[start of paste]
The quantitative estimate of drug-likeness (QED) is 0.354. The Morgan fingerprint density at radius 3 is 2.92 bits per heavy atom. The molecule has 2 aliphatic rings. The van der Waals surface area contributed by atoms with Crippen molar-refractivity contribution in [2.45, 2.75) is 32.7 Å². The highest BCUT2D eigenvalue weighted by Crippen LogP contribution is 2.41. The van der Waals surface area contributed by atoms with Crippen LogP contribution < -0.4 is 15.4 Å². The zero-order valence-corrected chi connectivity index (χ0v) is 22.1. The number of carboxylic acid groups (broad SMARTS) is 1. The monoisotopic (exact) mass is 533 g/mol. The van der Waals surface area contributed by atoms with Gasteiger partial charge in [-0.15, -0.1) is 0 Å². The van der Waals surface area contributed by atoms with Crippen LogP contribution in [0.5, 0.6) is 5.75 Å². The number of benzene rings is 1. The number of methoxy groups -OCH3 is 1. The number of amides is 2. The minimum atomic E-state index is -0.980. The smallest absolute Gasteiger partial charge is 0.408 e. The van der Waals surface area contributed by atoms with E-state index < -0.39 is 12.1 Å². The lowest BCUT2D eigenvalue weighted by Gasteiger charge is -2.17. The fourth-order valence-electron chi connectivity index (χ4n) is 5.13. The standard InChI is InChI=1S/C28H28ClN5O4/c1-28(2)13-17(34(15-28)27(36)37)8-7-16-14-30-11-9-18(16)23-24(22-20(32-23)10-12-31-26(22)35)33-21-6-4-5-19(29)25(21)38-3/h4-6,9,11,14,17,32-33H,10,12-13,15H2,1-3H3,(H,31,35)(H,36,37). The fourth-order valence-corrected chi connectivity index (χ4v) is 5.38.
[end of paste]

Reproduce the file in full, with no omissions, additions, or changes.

The quantitative estimate of drug-likeness (QED) is 0.354. The Morgan fingerprint density at radius 3 is 2.92 bits per heavy atom. The molecule has 2 aliphatic rings. The van der Waals surface area contributed by atoms with Crippen molar-refractivity contribution in [2.45, 2.75) is 32.7 Å². The highest BCUT2D eigenvalue weighted by Crippen LogP contribution is 2.41. The van der Waals surface area contributed by atoms with Crippen LogP contribution < -0.4 is 15.4 Å². The zero-order valence-corrected chi connectivity index (χ0v) is 22.1. The number of carboxylic acid groups (broad SMARTS) is 1. The monoisotopic (exact) mass is 533 g/mol. The van der Waals surface area contributed by atoms with Gasteiger partial charge in [-0.15, -0.1) is 0 Å². The van der Waals surface area contributed by atoms with Crippen LogP contribution in [0.5, 0.6) is 5.75 Å². The number of benzene rings is 1. The number of methoxy groups -OCH3 is 1. The number of amides is 2. The minimum atomic E-state index is -0.980. The smallest absolute Gasteiger partial charge is 0.408 e. The van der Waals surface area contributed by atoms with E-state index < -0.39 is 12.1 Å². The lowest BCUT2D eigenvalue weighted by Gasteiger charge is -2.17. The fourth-order valence-electron chi connectivity index (χ4n) is 5.13. The standard InChI is InChI=1S/C28H28ClN5O4/c1-28(2)13-17(34(15-28)27(36)37)8-7-16-14-30-11-9-18(16)23-24(22-20(32-23)10-12-31-26(22)35)33-21-6-4-5-19(29)25(21)38-3/h4-6,9,11,14,17,32-33H,10,12-13,15H2,1-3H3,(H,31,35)(H,36,37). The fourth-order valence-corrected chi connectivity index (χ4v) is 5.38.